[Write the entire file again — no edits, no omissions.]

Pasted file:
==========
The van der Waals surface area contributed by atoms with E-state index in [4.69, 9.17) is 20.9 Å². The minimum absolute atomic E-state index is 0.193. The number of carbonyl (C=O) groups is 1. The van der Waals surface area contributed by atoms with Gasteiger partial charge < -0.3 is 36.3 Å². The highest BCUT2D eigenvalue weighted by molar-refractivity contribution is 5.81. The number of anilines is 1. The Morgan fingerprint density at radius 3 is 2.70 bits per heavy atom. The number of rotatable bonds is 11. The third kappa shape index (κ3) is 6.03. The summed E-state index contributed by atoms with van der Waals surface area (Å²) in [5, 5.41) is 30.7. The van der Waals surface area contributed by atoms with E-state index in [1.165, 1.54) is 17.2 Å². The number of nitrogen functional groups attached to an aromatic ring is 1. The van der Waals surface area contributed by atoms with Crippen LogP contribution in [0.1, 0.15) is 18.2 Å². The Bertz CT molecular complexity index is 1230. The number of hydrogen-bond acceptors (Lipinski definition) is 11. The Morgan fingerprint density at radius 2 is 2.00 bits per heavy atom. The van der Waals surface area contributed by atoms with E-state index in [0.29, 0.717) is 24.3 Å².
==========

The van der Waals surface area contributed by atoms with E-state index in [4.69, 9.17) is 20.9 Å². The minimum absolute atomic E-state index is 0.193. The number of carbonyl (C=O) groups is 1. The van der Waals surface area contributed by atoms with Gasteiger partial charge < -0.3 is 36.3 Å². The highest BCUT2D eigenvalue weighted by molar-refractivity contribution is 5.81. The number of anilines is 1. The Morgan fingerprint density at radius 3 is 2.70 bits per heavy atom. The number of rotatable bonds is 11. The third kappa shape index (κ3) is 6.03. The summed E-state index contributed by atoms with van der Waals surface area (Å²) in [5, 5.41) is 30.7. The van der Waals surface area contributed by atoms with E-state index in [1.165, 1.54) is 17.2 Å². The number of nitrogen functional groups attached to an aromatic ring is 1. The van der Waals surface area contributed by atoms with Crippen LogP contribution in [0.1, 0.15) is 18.2 Å². The Bertz CT molecular complexity index is 1230. The number of hydrogen-bond acceptors (Lipinski definition) is 11. The Morgan fingerprint density at radius 2 is 2.00 bits per heavy atom. The van der Waals surface area contributed by atoms with E-state index in [0.29, 0.717) is 24.3 Å².